The onslaught of charges and counter-charges about Medicare has left many voters confused about the future of the Great Society-era program. This story is designed to set the record straight.
Medicare consists largely of two programs — Medicare Part A, which pays hospital costs; and Supplemental Medical Insurance (SMI), which pays the costs for physicians and prescription drugs. Part A is financed through a payroll tax on companies and workers while SMI is financed through premiums on individuals and general federal tax dollars.
Mitt Romney’s vice presidential running mate, House Budget Committee Chairman Paul Ryan, R-Wis., has outlined a long-term budget plan that includes major changes in Medicare, some of them controversial. Republicans argue that the Medicare program will go bankrupt without changes. At the same time, Romney says that if elected he will restore the $716 billion from Medicare that President Barack Obama shifted to help finance the 2010 health law he signed.
Q: Does President Obama cut $716 billion from Medicare spending?
A: Yes. But the context used by Republicans is misleading. To make certain that the 2010 health law did not add to the federal deficit, Congress agreed to save $716 billion in Medicare costs during the next decade. Congress achieved those savings by cutting $156 billion in proposed spending for Medicare Advantage, which has 11.9 million enrollees and offers them access to private plans. Congress also mandated $260 billion in savings by lower payments to hospitals.
But those savings are cuts in the rate of growth of Medicare as opposed to actual spending cuts. The non-partisan Congressional Budget Office calculates that Medicare spending will increase from $560 billion last year to $1 trillion in 2022. In addition, Ryan assumed those $716 billion in Medicare savings when he drew up his budget this year.
Q: If you are 65, do you lose your Medicare coverage under the Ryan plan?
A: No. The Ryan Medicare plan has no impact on anyone in the United States age 55 or older. However, starting in 2023 Ryan would give people the choice to remain in Medicare’s current fee-for-service plan in which the government pays most costs or take part in a new premium support system — what Obama is characterizing as a voucher program — that would allow seniors to buy a private insurance plan. Here is how it would work: The government would subsidize the costs to the individual by providing a set amount of dollars to an insurance company. The annual federal payment would be capped at $7,400 by 2030 even though the CBO calculates the government’s annual cost per recipient would be as high as $9,600 a year in 2030. Ryan and Republicans have argued that intense competition among insurance costs would actually restrain the growth in health costs. The CBO calculates that by the year 2050, Ryan’s plan would grow to 4.75 percent of the nation’s gross domestic product compared to 6.5 percent under Obama’s plan.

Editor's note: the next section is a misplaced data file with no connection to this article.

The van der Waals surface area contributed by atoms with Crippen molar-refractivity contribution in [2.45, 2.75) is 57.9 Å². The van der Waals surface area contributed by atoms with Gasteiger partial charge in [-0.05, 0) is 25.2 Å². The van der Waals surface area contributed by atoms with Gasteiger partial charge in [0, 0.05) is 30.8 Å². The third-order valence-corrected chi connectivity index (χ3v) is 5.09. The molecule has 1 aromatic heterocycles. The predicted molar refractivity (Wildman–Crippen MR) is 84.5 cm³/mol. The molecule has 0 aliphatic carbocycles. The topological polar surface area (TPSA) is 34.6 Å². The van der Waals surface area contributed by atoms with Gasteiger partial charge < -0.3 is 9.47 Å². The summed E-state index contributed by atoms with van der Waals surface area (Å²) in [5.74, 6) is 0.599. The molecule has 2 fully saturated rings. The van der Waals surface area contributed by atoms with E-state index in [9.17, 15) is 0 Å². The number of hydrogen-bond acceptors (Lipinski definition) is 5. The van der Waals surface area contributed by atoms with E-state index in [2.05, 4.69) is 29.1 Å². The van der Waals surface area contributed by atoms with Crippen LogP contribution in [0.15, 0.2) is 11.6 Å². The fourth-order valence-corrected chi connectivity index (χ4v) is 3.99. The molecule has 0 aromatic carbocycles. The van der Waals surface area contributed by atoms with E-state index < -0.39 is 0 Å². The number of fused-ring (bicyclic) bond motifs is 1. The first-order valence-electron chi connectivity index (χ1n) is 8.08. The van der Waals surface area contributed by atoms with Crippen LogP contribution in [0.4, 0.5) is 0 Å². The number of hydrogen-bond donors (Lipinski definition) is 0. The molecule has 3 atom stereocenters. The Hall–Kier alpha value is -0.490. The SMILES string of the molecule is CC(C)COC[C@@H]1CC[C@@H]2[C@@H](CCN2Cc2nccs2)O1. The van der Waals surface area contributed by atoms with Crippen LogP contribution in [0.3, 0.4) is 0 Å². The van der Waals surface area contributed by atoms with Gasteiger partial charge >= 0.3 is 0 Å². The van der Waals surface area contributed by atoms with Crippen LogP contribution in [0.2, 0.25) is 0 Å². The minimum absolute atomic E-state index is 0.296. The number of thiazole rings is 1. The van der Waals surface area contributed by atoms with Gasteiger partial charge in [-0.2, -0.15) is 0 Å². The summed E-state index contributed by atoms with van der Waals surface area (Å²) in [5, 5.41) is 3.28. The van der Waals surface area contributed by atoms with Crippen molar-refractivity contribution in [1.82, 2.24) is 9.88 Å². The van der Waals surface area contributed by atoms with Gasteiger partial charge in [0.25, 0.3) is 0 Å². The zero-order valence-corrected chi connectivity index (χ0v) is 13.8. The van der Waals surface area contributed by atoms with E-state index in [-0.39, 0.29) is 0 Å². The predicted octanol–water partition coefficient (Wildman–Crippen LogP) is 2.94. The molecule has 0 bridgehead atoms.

Q: Is Medicare financially secure?
A: Not really. The 2012 report by the Medicare Trustees — a board that includes Treasury Secretary Timothy Geithner and Health and Human Services Secretary Kathleen Sebelius — projects that with0ut any changes the Medicare hospital trust fund will be bankrupt by 2024. That does not mean that millions of seniors in 2025 will lose their coverage, but the trustees say the government would be forced to make up the difference through either higher taxes or shifting government spending from other programs.
A big reason for the shortfall: Millions of baby boomers are retiring and they are living longer than their parents. The trustees project that Medicare enrollment will increase from 48.7 million last year to 64 million by 2020.
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